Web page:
By Navinesh Kumar, IFRC
Last night Fijians felt the full force of Tropical Cyclone Winston as it passed over the country’s main island group. According to the Fiji National Disaster Management Office (NDMO) five people have been killed and thousands affected by the Category-5 storm, the strongest on record to ever strike Fiji.
The government declared a state of emergency and imposed a curfew to safeguard the public during the worst of the storm. Although the capital Suva was not directly in the path of the cyclone its impact was felt.
“We were safe inside but the gale force winds blowing all night were deafening,” said Ahmad Sami, spokesman with the International Federation of Red Cross and Red Crescent Societies (IFRC) in Fiji. “This morning there were some downed power lines and fallen trees but we are more concerned about the fate of communities outside the urban centres who were directly in the path of the storm, particularly in the outer islands.”
According to media reports, thousands of houses have been badly damaged in western and northern parts of Fiji, including Rakiraki, Tavua, Ba, Lautoka, Savusavu, Lau, Taveuni and Nausori. Homes have been flattened and roofs torn off by the 250 kph winds.
An estimated 1,066 people are currently sheltered in 35 evacuation centres across the island of Vanua Levu. There are 13 centres open in Macuata province in the north of Fiji, accommodating 416 evacuees, 190 of whom are children.
Naziah Ali, a resident from Vatulaulau, Ba, in western Fiji, said she never experienced such an event.
“My house is fine but our neighbours suffered the full force of the storm because their homes weren’t strong. Last night three families in my neighbourhood had to seek refuge at my house,” said Ali. “This morning when it was calm, we went to see their homes, some of which were completely smashed on the ground by the gale force winds.”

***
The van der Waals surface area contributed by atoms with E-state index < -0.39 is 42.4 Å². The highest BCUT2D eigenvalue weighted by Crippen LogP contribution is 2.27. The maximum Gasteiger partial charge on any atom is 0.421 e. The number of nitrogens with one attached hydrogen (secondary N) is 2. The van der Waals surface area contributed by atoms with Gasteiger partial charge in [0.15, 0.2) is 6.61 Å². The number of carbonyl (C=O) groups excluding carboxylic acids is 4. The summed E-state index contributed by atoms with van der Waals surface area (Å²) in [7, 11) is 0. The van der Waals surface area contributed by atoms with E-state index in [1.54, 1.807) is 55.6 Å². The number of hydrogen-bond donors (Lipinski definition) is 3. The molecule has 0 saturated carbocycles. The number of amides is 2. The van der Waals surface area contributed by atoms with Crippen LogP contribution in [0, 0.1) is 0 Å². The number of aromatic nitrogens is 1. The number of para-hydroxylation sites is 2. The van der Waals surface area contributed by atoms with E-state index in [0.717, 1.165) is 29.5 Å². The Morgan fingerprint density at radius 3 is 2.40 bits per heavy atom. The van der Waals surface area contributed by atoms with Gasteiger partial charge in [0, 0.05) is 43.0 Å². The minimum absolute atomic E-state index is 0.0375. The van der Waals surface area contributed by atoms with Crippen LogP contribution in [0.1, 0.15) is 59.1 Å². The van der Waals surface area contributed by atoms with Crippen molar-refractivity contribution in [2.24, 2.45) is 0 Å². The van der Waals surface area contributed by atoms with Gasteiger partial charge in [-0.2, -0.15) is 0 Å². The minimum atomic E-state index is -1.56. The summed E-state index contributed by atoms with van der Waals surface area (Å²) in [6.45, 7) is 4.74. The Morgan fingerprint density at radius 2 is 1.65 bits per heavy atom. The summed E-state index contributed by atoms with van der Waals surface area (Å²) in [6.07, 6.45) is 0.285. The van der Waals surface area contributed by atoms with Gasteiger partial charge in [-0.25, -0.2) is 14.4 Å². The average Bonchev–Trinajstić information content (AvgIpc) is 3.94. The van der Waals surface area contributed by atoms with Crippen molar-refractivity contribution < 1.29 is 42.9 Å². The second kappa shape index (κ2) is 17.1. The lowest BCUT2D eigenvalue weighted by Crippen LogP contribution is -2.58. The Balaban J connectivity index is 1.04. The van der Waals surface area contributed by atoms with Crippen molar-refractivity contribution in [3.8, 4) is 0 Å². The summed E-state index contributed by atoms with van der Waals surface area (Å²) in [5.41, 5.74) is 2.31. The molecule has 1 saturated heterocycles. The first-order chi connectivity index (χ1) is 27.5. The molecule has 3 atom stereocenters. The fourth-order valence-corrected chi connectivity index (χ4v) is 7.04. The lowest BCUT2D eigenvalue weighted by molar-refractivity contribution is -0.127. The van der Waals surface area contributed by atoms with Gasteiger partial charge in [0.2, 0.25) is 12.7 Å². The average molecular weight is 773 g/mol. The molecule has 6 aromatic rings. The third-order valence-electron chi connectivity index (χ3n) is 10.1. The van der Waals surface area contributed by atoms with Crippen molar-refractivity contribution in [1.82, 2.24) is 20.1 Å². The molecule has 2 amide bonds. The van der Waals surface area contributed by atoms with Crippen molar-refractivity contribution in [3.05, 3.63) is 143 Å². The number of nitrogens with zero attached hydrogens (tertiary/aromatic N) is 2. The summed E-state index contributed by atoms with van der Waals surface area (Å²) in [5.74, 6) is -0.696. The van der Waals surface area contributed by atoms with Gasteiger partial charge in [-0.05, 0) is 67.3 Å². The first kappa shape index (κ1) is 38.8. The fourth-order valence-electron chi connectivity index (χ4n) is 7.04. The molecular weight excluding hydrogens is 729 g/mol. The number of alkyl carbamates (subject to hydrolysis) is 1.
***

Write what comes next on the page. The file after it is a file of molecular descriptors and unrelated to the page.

“It was such a sad morning to see people I have known all my life, lose everything overnight. It will take a huge effort for them to rebuild and start life all over again”
Some areas have been inaccessible due to fallen trees, debris and fallen power lines and electric poles.
As Cyclone Winston continues to move away from Fiji, the Fiji Red Cross has mobilised over 300 staff and volunteers in 14 of its branches across the country to support relief efforts.
“In the coming days our teams will make sure that people are safe and that they have the help they need to get through the weeks ahead,” said Eseroma Ledua, Operations Manager at the Fiji Red Cross.
The first Red Cross emergency response teams left Suva today to begin assessing the damage and distributing relief supplies mainly in squatter settlements and evacuation centres near to the capital. Initially the Red Cross response will focus on conducting assessments and providing relief in areas where the storm is known to have caused significant damage including Rakiraki, Ba and Tavua in the north of Viti Levu.
“People will need emergency shelter materials such as tarpaulins to repair their homes and they will most likely need relief items such as plastic jerry cans to collect water as well as other household supplies they may have lost in the storm,” said Ahmad Sami.
The IFRC is releasing funds from its Disaster Response Emergency Fund to support the Fiji Red Cross emergency operation. The Fiji Red Cross is also launching a national appeal to fundraise locally.
The Fijian government plans to undertake an aerial survey of Viti Levu and Vanua Levu this afternoon. A separate assessment will be undertaken tomorrow of the Yasawas. A heavy rain warning remains in force for Fiji and people are urged to remain alert as some areas might experience flash flooding.